China’s Economic Growth Slows in First Quarter


China’s economic growth slowed unexpectedly in the first three months of this year, fueling concern about the strength of its shaky recovery.

The world’s second-largest economy grew by 7.7 percent over a year earlier, down from the previous quarter’s 7.9 percent, the government reported Monday. That fell short of many private sector forecasts that growth would accelerate slightly to eight percent.

A recovery still is under way but is “really very soft — very slow and gradual,” said Societe Generale economist Wei Yao.

Analysts have warned that China’s recovery, from its deepest slump since the 2008 global crisis, is weak, and is being supported by bank lending and government-led investment, while growth in consumer spending is subdued. A slowdown in Chinese growth and demand for goods, ranging from iron ore to factory technology and consumer goods, could send out ripples in the global economy.

The unexpected growth setback could add to challenges for Communist Party leaders, who took power over the past six months. They are trying to avoid job losses while they pursue more self-sustaining growth, based on domestic consumption instead of exports and investment.

Last year’s slowdown was largely due to Beijing’s efforts to cool inflation and steer double-digit growth to a more sustainable level following a quick, stimulus-fueled rebound from the global crisis. Beijing responded with further stimulus efforts, including looser credit. However, analysts say Chinese leaders are unlikely to repeat that strategy, which led to a sharp rise in debt.

The latest quarterly growth was above Beijing’s official target of 7.5 percent for the year. That is well above forecasts in the low single digits for Western economies and Japan, but far from China’s blistering growth of the past decade.

Recent economic data in China has given mixed signals, raising questions about whether a full-fledged recovery has been  gaining traction.

Inflation fell in March, indicating consumer demand might not be as strong as Beijing hoped. Import growth accelerated, suggesting companies and consumers were buying more, but some analysts said those figures might be distorted and unreliable.

Also in March, growth in factory output weakened to 8.9 percent, down one percentage point from the first two months of the year, according to the National Bureau of Statistics.

That was the lowest growth since August 2012, when fears of an abrupt “hard landing” of plunging growth were strong. Beijing responded by boosting lending and government spending.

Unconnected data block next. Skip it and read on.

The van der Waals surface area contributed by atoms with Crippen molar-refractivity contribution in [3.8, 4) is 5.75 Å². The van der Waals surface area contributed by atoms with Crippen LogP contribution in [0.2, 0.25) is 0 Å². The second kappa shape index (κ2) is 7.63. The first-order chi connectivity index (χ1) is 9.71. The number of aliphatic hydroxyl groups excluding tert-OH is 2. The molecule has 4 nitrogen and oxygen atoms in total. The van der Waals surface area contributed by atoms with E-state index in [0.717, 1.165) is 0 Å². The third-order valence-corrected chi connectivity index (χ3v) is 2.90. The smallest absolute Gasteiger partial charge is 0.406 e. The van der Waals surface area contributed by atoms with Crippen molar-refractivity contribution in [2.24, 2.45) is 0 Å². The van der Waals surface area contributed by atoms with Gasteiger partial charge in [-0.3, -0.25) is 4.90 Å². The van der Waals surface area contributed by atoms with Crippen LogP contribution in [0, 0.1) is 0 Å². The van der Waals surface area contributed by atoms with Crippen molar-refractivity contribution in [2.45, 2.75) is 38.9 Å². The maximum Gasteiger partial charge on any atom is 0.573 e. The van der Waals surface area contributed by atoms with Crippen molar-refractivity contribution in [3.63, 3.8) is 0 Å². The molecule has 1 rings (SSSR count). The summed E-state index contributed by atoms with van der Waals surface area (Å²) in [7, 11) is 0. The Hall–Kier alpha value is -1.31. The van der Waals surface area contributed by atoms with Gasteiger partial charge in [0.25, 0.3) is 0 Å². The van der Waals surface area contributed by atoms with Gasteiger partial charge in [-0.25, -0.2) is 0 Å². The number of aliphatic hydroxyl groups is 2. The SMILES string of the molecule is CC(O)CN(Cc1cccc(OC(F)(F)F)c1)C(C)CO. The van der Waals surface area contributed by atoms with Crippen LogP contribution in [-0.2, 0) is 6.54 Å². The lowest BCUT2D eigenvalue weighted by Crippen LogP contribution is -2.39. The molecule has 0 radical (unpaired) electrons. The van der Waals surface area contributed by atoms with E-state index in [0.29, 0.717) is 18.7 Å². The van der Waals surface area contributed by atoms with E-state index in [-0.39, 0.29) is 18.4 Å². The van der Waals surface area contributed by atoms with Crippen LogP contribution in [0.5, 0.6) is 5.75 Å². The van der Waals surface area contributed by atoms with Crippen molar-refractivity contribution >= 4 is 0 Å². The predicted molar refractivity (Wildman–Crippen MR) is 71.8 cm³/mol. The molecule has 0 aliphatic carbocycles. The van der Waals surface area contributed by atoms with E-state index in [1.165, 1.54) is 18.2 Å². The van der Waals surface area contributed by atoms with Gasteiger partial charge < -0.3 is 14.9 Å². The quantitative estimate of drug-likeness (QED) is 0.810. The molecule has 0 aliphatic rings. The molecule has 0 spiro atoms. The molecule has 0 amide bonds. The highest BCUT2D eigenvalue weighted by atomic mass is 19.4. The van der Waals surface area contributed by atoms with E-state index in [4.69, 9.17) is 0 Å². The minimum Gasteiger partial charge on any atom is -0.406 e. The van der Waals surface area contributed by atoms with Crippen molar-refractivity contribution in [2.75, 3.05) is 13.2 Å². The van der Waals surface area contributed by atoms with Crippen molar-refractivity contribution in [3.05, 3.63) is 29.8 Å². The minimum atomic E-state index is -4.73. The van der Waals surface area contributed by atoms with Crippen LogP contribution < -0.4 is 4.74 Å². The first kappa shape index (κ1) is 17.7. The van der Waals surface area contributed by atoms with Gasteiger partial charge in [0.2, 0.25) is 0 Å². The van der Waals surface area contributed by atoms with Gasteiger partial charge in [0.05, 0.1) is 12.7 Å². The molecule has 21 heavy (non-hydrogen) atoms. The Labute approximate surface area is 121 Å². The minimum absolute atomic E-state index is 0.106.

Chinese leaders are unlikely to repeat that strategy, after a 60 percent surge in credit in the first quarter produced a lackluster response, claimed IHS Global Insight analysts Xianfang Ren and Alistair Thornton in a report.

“We have lost confidence in a robust recovery,” they said.

The rise in credit prompted ratings agency Fitch to cut its rating on China’s long-term local currency sovereign debt last week, warning of potential financial risks.

Fitch said China’s total credit, including informal lending among private entrepreneurs, may have risen to the equivalent of 198 percent of gross domestic product in 2012, from 125 percent in 2008.

Forecasters who expected growth to accelerate might have been misled by inaccurate trade data, due to companies falsely reporting higher exports as a way to evade capital controls and bring money into China, said Moody’s Analytics economist Alaistair Chan.

Despite the surge in lending, Monday’s data showed a slowdown in investment growth that is driving the latest recovery.

First-quarter growth in spending on factories, real estate and other fixed assets declined to 20.9 percent from the 21.1 percent rate for the first two months of the year.

Those figures show the economy suffers from structural problems, including excess production capacity in some industries that makes more investment unprofitable, according to  Yao.

“Given all this credit injected into the system, the future should look better,” said Yao. “Nevertheless, the level of efficiency in the economy has declined. The same amount of money will no longer produce the same amount of growth.”

In a positive sign, growth in retail sales edged up to 12.6 percent in March from 12.3 percent for the first two months of the year.

Recent increases in required minimum wages and an improved housing market should help to boost household spending, said Moody’s Analytics economist Fred Gibson in a report.

Still, he cautioned, consumer confidence could be hurt if China’s export weakness persists.

Also on Monday, the World Bank trimmed its growth forecast for China this year by 0.1 percentage point to a still-robust 8.3 percent.